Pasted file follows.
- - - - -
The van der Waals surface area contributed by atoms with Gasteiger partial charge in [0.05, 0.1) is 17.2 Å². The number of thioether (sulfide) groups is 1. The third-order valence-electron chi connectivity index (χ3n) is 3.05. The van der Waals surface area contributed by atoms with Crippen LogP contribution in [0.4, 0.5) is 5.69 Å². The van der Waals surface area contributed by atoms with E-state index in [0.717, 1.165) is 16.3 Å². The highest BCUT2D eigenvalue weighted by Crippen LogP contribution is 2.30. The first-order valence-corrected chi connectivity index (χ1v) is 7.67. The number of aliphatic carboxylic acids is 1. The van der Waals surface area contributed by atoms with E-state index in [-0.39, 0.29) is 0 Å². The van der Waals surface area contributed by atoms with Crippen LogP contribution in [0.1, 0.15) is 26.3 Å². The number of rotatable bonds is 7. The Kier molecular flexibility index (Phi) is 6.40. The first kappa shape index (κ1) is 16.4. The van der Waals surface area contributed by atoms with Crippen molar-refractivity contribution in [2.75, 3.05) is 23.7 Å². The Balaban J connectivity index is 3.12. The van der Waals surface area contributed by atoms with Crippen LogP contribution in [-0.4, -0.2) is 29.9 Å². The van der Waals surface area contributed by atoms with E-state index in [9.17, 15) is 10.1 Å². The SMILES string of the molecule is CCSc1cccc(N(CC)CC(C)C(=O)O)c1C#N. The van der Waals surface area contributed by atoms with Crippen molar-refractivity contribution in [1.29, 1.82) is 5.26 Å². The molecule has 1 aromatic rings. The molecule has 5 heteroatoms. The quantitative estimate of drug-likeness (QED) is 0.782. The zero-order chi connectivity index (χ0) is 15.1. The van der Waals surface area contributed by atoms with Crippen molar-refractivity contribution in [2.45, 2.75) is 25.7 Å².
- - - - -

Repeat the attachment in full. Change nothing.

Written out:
The van der Waals surface area contributed by atoms with Gasteiger partial charge in [0.05, 0.1) is 17.2 Å². The number of thioether (sulfide) groups is 1. The third-order valence-electron chi connectivity index (χ3n) is 3.05. The van der Waals surface area contributed by atoms with Crippen LogP contribution in [0.4, 0.5) is 5.69 Å². The van der Waals surface area contributed by atoms with E-state index in [0.717, 1.165) is 16.3 Å². The highest BCUT2D eigenvalue weighted by Crippen LogP contribution is 2.30. The first-order valence-corrected chi connectivity index (χ1v) is 7.67. The number of aliphatic carboxylic acids is 1. The van der Waals surface area contributed by atoms with E-state index in [-0.39, 0.29) is 0 Å². The van der Waals surface area contributed by atoms with Crippen LogP contribution in [0.1, 0.15) is 26.3 Å². The number of rotatable bonds is 7. The Kier molecular flexibility index (Phi) is 6.40. The first kappa shape index (κ1) is 16.4. The van der Waals surface area contributed by atoms with Crippen molar-refractivity contribution in [2.75, 3.05) is 23.7 Å². The Balaban J connectivity index is 3.12. The van der Waals surface area contributed by atoms with Crippen LogP contribution in [-0.4, -0.2) is 29.9 Å². The van der Waals surface area contributed by atoms with E-state index in [9.17, 15) is 10.1 Å². The SMILES string of the molecule is CCSc1cccc(N(CC)CC(C)C(=O)O)c1C#N. The van der Waals surface area contributed by atoms with Crippen molar-refractivity contribution in [1.29, 1.82) is 5.26 Å². The molecule has 1 aromatic rings. The molecule has 5 heteroatoms. The quantitative estimate of drug-likeness (QED) is 0.782. The zero-order chi connectivity index (χ0) is 15.1. The van der Waals surface area contributed by atoms with Crippen molar-refractivity contribution in [2.45, 2.75) is 25.7 Å².